Thursday, April 25, 2019

Landforms (Formal Observation)

I spent two weeks learning ALL about Landforms and we had a BLAST! My students were full of knowledge by the end of the two weeks and they were eager for more!! 
I added a landform poem into my Poetry pack.  We made hand movements for the different landforms (ex. for mountains we put our arms up into a point, for hills we put our arms up but made sure they were rounded).
When we were ready to add the poems into our notebooks I let the children choose which landform image they wanted.  Most students chose their favorite one they learned about which was fun!
So, how did I teach this unit? Every day we learned two different landforms. I gathered books and YouTube videos to help me teach.  After we read a book/watched a video I had students raise their hands and tell me some items that they learned.  We made a T-Chart on our whiteboard full of facts on the two different landforms from that day.
Then I sent the children back to their seats.  I have four tables in my room. I gave each table a piece of paper and assigned them a landform (we did this daily- so on the first day I taught volcanos and mountains, two tables had to make a poster on volcanos and two tables made a poster on mountains).  
They had to work together to add a title, facts, and an image.  They had free range to any art materials in our room. They just had to ask and I would take it out for them!
I've done so many collaborative activities throughout the year that my students are pros on assigning each other jobs and taking on different responsibilities.  For instance, someone made the title and another colored it in.  They took turns making the lines for the facts and writing them. They even took turns cutting, painting, or drawing the landform images.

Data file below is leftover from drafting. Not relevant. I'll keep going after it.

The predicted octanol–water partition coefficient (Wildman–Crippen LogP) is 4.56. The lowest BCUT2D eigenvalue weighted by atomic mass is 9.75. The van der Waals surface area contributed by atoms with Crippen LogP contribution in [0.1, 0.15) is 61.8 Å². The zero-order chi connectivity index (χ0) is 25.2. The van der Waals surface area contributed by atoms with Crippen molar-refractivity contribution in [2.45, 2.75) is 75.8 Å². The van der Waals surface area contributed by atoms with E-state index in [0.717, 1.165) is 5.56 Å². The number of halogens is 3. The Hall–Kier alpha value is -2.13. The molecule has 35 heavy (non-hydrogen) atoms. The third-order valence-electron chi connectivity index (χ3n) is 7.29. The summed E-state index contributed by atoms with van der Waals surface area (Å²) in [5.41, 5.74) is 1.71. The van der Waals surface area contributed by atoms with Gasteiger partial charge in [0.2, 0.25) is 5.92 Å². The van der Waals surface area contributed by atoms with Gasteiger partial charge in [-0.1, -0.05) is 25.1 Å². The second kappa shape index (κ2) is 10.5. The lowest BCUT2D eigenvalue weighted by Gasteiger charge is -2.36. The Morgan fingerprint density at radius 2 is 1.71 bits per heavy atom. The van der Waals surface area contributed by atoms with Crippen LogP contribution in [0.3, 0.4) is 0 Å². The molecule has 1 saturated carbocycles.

As the groups finished making their poster daily, they would present it. We made sure they had a title, facts, and an image and if they did, we would applaud and celebrate the group.
The landforms we learned were:
Monday- Volcanos/Mountains
Thursday-Desert /Hill
Friday- Review day
Week 2:
Thursday-Landforms wrap up (formal observation)
Friday- Build landforms at our sand park/landform cooking activity 
The first day they made their posters they needed a lot more assistance.  I offered some ideas on how to create the image and I helped them a little bit on assigning each other jobs. 
But, as the two weeks progressed they were so excited to get started and they didn't need me at all!! You can see the group in the image above even asked if they could go outside to get sand from our park to use in their desert! LOVE it!
These looked amazing hanging in my room! I hung them all up on our clothesline. 
Some of the books and YouTube videos that I used can be found by clicking on the links below (there were some days that I didn't have THAT much info, but we got by!) Also, there is a great landform rap on Flocabulary if you have an account and a great book to start off the unit with HERE:
Volcanos: Book 1 or Book 2 and Video
Mountains: Book and Book 2 and Video
WaterfallBook and Video